Date of Press Release: March 5, 2014
Pacific Peoples – Translocal Identities and Cultural Connections
Pacific Peoples: Translocal Identities & Cultural Connections is the theme of the University of Alaska Southeast Spring Honors Symposium with presentations by New York based Ma-Yi Theater Artistic Director and playwright Ralph Peña, University of Washington Anthropology Professor and author Miriam Khan and Rutgers University Honors college dean and author Matt Masuda. March 5th, 7th and 10th at UAS in Juneau. Presentations are free and open to the public.
This year’s forum focuses on the experiences of Filipino and Pacific Islander communities in the Pacific, the United States, Alaska, Juneau, and at UAS. Asians constitute the fastest growing immigrant population in North America today, surpassing rates of Hispanic immigration for the first time in 2009. In Alaska, the combined Filipino and Pacific Islander communities constitute the third largest ethnic demographic. Yet in Alaska, as across the United States, media coverage and public awareness of Asian and Pacific communities is minimal, and it tends to draw from legacies of stereotypes and cross-cultural misunderstandings. At the same time, the vitality of America as an immigrant and multicultural nation in the near future, particularly for Alaska as well, will be coming from Asia and the Pacific.
The UAS Honors Reading Seminar and Spring Forum is on the forefront of this shift by exploring the historical and contemporary experiences of Filipino and Pacific Islander communities. What have those experiences been? What are they now? And what does it mean to each of us, as individuals and socially from our own ethnic and cultural backgrounds, to build a truly inclusive and multicultural community? This is the academic and ethical agenda of the symposium.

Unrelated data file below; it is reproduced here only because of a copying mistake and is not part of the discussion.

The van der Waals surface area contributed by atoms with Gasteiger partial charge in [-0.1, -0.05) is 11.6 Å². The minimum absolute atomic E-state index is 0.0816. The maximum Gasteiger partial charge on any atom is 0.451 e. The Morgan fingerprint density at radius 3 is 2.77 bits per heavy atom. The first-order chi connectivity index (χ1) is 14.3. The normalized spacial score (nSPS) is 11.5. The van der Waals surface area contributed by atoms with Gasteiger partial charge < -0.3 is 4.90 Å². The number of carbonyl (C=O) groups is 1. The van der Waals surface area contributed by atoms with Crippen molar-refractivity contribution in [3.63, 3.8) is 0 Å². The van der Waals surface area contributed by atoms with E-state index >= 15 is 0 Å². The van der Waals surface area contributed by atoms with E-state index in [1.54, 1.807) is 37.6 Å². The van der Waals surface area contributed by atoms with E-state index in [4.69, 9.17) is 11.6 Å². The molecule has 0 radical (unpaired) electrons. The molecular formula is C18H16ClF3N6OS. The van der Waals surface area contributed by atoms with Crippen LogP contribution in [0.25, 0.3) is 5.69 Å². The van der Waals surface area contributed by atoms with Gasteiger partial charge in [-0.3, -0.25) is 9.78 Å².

Wednesday, March 5, 7:00 p.m., UAS REC Center
“Asian Americans On Stage: Are We There Yet?” Presentation by Ralph Peña, Artistic Director of the Ma-Yi Theater Company, New York. Dramatic reading of selected passages from the play Flipzoids (2011) by Ralph B. Peña.
Friday, March 7, 7:00 p.m., Egan 112 Lecture Hall
“Illusion and Reality in Tahiti’s Tourist Cocoons.” Presentation by Miriam Khan, Professor of Anthropology, University of Washington. Author of Tahiti Beyond the Postcard: Power, Place, and Everyday Life (University of Washington Press, 2011)
Monday, March 10, 7:00 p.m., Egan 112 Lecture Hall
“Oceans Connect: Pacific Peoples and Global Histories.” Presentation by Matt Matsuda, Professor of History and Dean of the Honors College, Rutgers University. Author of Pacific Worlds: A History of Seas, Peoples, and Cultures (Cambridge University Press, 2012) and Empire of Love: Histories of France and the Pacific, Oxford University Press, 2005).
Wednesday, March 12, 6:00-8:00 p.m.
Filipino Community Center (251 S. Franklin Street)
End of the Symposium Celebration! Filipino dinner with seminar members and UAS students, and the Filipino Community! Free admission: Ticket required (Contacts: Robin Walz, Sol Neely, Kim Stewart Greinier, Student Activities, Student Exchange Office, Filipino Community Inc.)
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